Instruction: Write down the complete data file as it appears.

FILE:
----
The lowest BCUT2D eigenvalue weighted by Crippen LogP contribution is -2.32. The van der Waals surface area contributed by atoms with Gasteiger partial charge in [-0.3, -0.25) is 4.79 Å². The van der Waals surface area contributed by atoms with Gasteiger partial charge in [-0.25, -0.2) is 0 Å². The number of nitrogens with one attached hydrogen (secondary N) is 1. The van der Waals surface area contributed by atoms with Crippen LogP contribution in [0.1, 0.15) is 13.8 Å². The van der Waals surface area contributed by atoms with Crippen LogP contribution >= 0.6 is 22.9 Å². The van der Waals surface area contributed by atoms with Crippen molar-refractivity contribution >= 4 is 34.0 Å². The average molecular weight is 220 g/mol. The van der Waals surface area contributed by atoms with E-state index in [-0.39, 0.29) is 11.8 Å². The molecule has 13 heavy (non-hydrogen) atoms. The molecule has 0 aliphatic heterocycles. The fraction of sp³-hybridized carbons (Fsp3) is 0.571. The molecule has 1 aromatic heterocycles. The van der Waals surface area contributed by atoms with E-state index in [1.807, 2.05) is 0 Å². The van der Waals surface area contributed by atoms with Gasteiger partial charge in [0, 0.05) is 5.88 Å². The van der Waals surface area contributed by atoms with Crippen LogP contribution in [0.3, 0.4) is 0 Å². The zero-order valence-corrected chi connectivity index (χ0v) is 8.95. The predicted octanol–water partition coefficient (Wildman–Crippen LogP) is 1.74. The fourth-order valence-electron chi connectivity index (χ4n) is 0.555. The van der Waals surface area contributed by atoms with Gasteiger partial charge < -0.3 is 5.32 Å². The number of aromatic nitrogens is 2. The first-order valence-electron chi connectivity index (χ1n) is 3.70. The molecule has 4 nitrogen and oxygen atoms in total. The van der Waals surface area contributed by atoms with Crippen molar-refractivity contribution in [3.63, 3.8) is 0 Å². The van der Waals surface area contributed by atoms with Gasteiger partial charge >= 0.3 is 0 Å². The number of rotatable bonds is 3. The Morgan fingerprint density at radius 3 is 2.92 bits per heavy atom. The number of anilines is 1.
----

The lowest BCUT2D eigenvalue weighted by Crippen LogP contribution is -2.32. The van der Waals surface area contributed by atoms with Gasteiger partial charge in [-0.3, -0.25) is 4.79 Å². The van der Waals surface area contributed by atoms with Gasteiger partial charge in [-0.25, -0.2) is 0 Å². The number of nitrogens with one attached hydrogen (secondary N) is 1. The van der Waals surface area contributed by atoms with Crippen LogP contribution in [0.1, 0.15) is 13.8 Å². The van der Waals surface area contributed by atoms with Crippen LogP contribution >= 0.6 is 22.9 Å². The van der Waals surface area contributed by atoms with Crippen molar-refractivity contribution >= 4 is 34.0 Å². The average molecular weight is 220 g/mol. The van der Waals surface area contributed by atoms with E-state index in [-0.39, 0.29) is 11.8 Å². The molecule has 13 heavy (non-hydrogen) atoms. The molecule has 0 aliphatic heterocycles. The fraction of sp³-hybridized carbons (Fsp3) is 0.571. The molecule has 1 aromatic heterocycles. The van der Waals surface area contributed by atoms with E-state index in [1.807, 2.05) is 0 Å². The van der Waals surface area contributed by atoms with Gasteiger partial charge in [0, 0.05) is 5.88 Å². The van der Waals surface area contributed by atoms with Crippen LogP contribution in [0.3, 0.4) is 0 Å². The zero-order valence-corrected chi connectivity index (χ0v) is 8.95. The predicted octanol–water partition coefficient (Wildman–Crippen LogP) is 1.74. The fourth-order valence-electron chi connectivity index (χ4n) is 0.555. The van der Waals surface area contributed by atoms with Gasteiger partial charge < -0.3 is 5.32 Å². The number of aromatic nitrogens is 2. The first-order valence-electron chi connectivity index (χ1n) is 3.70. The molecule has 4 nitrogen and oxygen atoms in total. The van der Waals surface area contributed by atoms with Crippen molar-refractivity contribution in [3.63, 3.8) is 0 Å². The van der Waals surface area contributed by atoms with Gasteiger partial charge >= 0.3 is 0 Å². The number of rotatable bonds is 3. The Morgan fingerprint density at radius 3 is 2.92 bits per heavy atom. The number of anilines is 1.